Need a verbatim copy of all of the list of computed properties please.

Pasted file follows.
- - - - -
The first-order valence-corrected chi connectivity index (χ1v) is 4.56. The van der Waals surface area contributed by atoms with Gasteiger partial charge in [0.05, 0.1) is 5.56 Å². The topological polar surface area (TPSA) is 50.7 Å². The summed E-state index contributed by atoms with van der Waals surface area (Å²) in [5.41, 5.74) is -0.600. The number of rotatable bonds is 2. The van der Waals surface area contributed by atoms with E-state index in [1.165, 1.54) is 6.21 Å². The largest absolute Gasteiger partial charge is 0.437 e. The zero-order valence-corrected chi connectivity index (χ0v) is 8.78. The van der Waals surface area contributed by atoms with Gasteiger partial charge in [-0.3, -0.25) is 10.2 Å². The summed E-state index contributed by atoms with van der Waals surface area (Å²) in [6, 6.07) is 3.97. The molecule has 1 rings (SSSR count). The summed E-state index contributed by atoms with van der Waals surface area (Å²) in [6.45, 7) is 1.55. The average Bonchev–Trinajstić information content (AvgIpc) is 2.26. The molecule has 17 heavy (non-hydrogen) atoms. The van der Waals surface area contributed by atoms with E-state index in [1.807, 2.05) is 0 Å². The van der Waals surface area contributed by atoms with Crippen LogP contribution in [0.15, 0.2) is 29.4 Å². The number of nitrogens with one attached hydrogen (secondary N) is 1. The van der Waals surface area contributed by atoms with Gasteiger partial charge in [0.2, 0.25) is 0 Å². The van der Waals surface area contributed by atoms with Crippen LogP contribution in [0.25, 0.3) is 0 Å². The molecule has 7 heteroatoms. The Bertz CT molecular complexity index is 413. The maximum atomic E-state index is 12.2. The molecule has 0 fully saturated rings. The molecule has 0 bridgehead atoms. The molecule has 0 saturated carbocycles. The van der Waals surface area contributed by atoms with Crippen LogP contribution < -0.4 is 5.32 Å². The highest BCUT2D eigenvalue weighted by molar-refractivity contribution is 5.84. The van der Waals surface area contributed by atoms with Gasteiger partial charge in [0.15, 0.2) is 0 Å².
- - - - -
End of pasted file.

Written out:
The first-order valence-corrected chi connectivity index (χ1v) is 4.56. The van der Waals surface area contributed by atoms with Gasteiger partial charge in [0.05, 0.1) is 5.56 Å². The topological polar surface area (TPSA) is 50.7 Å². The summed E-state index contributed by atoms with van der Waals surface area (Å²) in [5.41, 5.74) is -0.600. The number of rotatable bonds is 2. The van der Waals surface area contributed by atoms with E-state index in [1.165, 1.54) is 6.21 Å². The largest absolute Gasteiger partial charge is 0.437 e. The zero-order valence-corrected chi connectivity index (χ0v) is 8.78. The van der Waals surface area contributed by atoms with Gasteiger partial charge in [-0.3, -0.25) is 10.2 Å². The summed E-state index contributed by atoms with van der Waals surface area (Å²) in [6, 6.07) is 3.97. The molecule has 1 rings (SSSR count). The summed E-state index contributed by atoms with van der Waals surface area (Å²) in [6.45, 7) is 1.55. The average Bonchev–Trinajstić information content (AvgIpc) is 2.26. The molecule has 17 heavy (non-hydrogen) atoms. The van der Waals surface area contributed by atoms with E-state index in [1.807, 2.05) is 0 Å². The van der Waals surface area contributed by atoms with Crippen LogP contribution in [0.15, 0.2) is 29.4 Å². The number of nitrogens with one attached hydrogen (secondary N) is 1. The van der Waals surface area contributed by atoms with Gasteiger partial charge in [0.2, 0.25) is 0 Å². The van der Waals surface area contributed by atoms with Crippen LogP contribution in [0.25, 0.3) is 0 Å². The molecule has 7 heteroatoms. The Bertz CT molecular complexity index is 413. The maximum atomic E-state index is 12.2. The molecule has 0 fully saturated rings. The molecule has 0 bridgehead atoms. The molecule has 0 saturated carbocycles. The van der Waals surface area contributed by atoms with Crippen LogP contribution < -0.4 is 5.32 Å². The highest BCUT2D eigenvalue weighted by molar-refractivity contribution is 5.84. The van der Waals surface area contributed by atoms with Gasteiger partial charge in [0.15, 0.2) is 0 Å².